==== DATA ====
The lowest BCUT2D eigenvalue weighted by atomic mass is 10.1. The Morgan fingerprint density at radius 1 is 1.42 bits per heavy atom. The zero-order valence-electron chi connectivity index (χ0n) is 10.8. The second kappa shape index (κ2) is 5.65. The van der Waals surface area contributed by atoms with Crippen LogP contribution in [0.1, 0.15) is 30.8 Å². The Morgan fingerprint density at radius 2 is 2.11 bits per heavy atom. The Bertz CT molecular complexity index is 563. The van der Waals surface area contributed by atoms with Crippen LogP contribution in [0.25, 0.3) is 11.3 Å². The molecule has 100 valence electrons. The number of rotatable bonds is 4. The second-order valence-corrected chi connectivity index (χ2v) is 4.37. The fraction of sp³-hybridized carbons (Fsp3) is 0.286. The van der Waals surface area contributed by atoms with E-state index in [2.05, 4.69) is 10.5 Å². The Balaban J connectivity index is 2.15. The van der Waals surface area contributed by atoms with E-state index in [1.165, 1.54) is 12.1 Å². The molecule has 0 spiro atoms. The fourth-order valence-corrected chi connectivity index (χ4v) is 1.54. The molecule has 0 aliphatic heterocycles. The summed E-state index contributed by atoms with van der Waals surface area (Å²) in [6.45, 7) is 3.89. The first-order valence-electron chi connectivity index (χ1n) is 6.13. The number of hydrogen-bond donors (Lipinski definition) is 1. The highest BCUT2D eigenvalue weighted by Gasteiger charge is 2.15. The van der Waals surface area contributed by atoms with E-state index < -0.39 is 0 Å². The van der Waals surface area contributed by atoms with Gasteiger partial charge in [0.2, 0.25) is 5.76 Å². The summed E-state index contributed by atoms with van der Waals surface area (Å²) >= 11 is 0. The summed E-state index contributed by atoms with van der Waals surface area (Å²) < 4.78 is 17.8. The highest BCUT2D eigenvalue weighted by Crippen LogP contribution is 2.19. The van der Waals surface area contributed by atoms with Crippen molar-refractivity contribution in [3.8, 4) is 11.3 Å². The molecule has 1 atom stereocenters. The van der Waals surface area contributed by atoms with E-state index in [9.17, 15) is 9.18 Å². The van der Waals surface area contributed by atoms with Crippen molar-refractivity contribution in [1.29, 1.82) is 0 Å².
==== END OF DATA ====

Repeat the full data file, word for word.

The lowest BCUT2D eigenvalue weighted by atomic mass is 10.1. The Morgan fingerprint density at radius 1 is 1.42 bits per heavy atom. The zero-order valence-electron chi connectivity index (χ0n) is 10.8. The second kappa shape index (κ2) is 5.65. The van der Waals surface area contributed by atoms with Crippen LogP contribution in [0.1, 0.15) is 30.8 Å². The Morgan fingerprint density at radius 2 is 2.11 bits per heavy atom. The Bertz CT molecular complexity index is 563. The van der Waals surface area contributed by atoms with Crippen LogP contribution in [0.25, 0.3) is 11.3 Å². The molecule has 100 valence electrons. The number of rotatable bonds is 4. The second-order valence-corrected chi connectivity index (χ2v) is 4.37. The fraction of sp³-hybridized carbons (Fsp3) is 0.286. The van der Waals surface area contributed by atoms with E-state index in [2.05, 4.69) is 10.5 Å². The Balaban J connectivity index is 2.15. The van der Waals surface area contributed by atoms with E-state index in [1.165, 1.54) is 12.1 Å². The molecule has 0 spiro atoms. The fourth-order valence-corrected chi connectivity index (χ4v) is 1.54. The molecule has 0 aliphatic heterocycles. The summed E-state index contributed by atoms with van der Waals surface area (Å²) in [6.45, 7) is 3.89. The first-order valence-electron chi connectivity index (χ1n) is 6.13. The number of hydrogen-bond donors (Lipinski definition) is 1. The highest BCUT2D eigenvalue weighted by Gasteiger charge is 2.15. The van der Waals surface area contributed by atoms with E-state index < -0.39 is 0 Å². The van der Waals surface area contributed by atoms with Gasteiger partial charge in [0.2, 0.25) is 5.76 Å². The summed E-state index contributed by atoms with van der Waals surface area (Å²) >= 11 is 0. The summed E-state index contributed by atoms with van der Waals surface area (Å²) < 4.78 is 17.8. The highest BCUT2D eigenvalue weighted by Crippen LogP contribution is 2.19. The van der Waals surface area contributed by atoms with Crippen molar-refractivity contribution in [3.8, 4) is 11.3 Å². The molecule has 1 atom stereocenters. The van der Waals surface area contributed by atoms with E-state index in [9.17, 15) is 9.18 Å². The van der Waals surface area contributed by atoms with Crippen molar-refractivity contribution in [1.29, 1.82) is 0 Å².